Me: Why don't you go up to campus and ask them if they got your application?
Him: Why? I could just email or call them.
Me: Because we live five minutes away from campus and people love to see an actual face.
Him; But that's not fair because I live here and the other applicants don't so they can't just go up there.
He got in the car and drove to the Admissions office (empowered). The young people at the front desk had never heard of the GlobalLaunch program (confused). They went to the back and summoned an admissions officer (pleased). They chatted for a bit before she said: "Yep. You're all set. We've got everything we need."
A few minutes after he got home, this went down:
Matthew (shouting from the second floor): Mom. My UNC application status has been updated. What should I do?
Me (running up the stairs): Well, first of all you need to step back from the stairs.
Him: Why? Because you think I'll fall if I don't get in?
Me: You could fall whether you get in or not. Just step away from the stairs.
We both went into my bedroom (addled). I looked over his shoulder at his phone and tried to read the fine print as he opened the link from Carolina: "We are pleased to inform you that you have been accepted..."
Both of us went completely ape-shit (elated). Jumping up and down (ecstatic). Hugging and swearing and freaking out (enthusiastic). Our dog was freaking out, wanting to join in the celebration (happy). We were screaming, panting, dancing (thrilled). Jubilant (festive).
Over the following weeks, Matthew's stomach pains magically disappeared (relieved). We went to the Student Store and bought Tarheel gear (secure). He started having dreams about living in Ireland, the friends he'd make, his family visiting at Thanksgiving, him returning home with a cool accent (light-hearted).
In mid-March, Matthew and his younger sister were headed out the door to school:
Me: Just so you hear this from me and not all of your friends so you don't know what's true or not true, Coronavirus is coming. We will all get it but we will be fine. We will have to stay at home for two weeks but we will watch tons of Netflix, eat our favorite foods, play games and hang out with each other and then it will be over and we will move on.
Kids (laughing): Geez, Mom. Crazy much? Thanks for the heads up.
The following week, the world shut down (shocked). For Matthew this meant: no Senior prom (sad); no spring break (sad); no graduation parties (sad) although C.E. Jordan High School did a phenomenal job making the drive-by graduation ceremony super special (touched); no saying goodbye to those casual acquaintances you only see in the hallways (sad); no rehashing of inside jokes (sad); no yearbook signings (sad); no summer vacation with cousins (sad); no summer job as a camp counselor (sad).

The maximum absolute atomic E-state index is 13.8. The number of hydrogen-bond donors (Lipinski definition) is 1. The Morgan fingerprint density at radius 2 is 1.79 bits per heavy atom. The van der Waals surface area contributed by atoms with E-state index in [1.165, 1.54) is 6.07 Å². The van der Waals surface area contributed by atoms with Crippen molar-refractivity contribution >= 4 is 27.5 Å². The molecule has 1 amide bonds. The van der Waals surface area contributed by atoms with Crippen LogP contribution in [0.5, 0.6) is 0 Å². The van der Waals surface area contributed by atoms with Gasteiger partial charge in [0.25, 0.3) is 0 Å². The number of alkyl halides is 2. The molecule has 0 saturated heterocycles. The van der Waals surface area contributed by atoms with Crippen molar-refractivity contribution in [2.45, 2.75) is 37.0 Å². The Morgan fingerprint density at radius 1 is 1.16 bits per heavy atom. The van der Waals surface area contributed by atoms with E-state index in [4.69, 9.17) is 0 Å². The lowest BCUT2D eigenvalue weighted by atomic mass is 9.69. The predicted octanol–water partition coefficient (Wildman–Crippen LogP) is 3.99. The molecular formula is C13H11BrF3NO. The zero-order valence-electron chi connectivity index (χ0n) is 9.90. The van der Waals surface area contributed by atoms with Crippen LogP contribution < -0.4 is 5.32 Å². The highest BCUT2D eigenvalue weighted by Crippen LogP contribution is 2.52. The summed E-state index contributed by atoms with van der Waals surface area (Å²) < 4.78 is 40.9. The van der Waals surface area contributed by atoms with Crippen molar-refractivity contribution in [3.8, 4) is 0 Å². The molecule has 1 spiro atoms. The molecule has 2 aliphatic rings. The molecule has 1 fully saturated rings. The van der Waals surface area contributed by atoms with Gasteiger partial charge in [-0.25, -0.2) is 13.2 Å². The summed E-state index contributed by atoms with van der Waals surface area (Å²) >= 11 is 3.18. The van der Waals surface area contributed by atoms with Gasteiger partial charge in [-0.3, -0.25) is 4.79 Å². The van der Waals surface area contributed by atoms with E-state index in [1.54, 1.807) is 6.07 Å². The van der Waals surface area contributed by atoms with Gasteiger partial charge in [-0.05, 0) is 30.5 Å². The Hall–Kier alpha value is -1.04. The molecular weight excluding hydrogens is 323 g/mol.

In April, we learn that the Ireland program had been cancelled (disappointed) but Matthew has been accepted to UNC for the fall (excited).
In May, he had to take his AP Stats exam online, following the asinine format of answering 2 questions in 45 minutes and then uploading a photo of the handwritten answers (harried). The day of the exam, I was on the phone when I heard gutteral screaming from upstairs:
Me: What's wrong??
Him (screaming): I can't effing submit my answers!! The photo won't effing upload!! I have 3 minutes to submit my answer and go onto the next question and the effing photo won't upload!!!!
Me (completely incompetent): Ok. Hang on. We can fix this.
The time runs out (panicked). The next question, no longer available (panicked). My son, who has never been the least bit belligerent, punches a huge hole in his bedroom door (horrified). Who could blame him? You spend a year trying to learn statistics so you can get college credit for your effort and spend two months at home with no in-person learning, prepare for the test, feel great about your answers, then the effing computer won't let you submit your answer and you have no one to call. What would you do? (disgusted)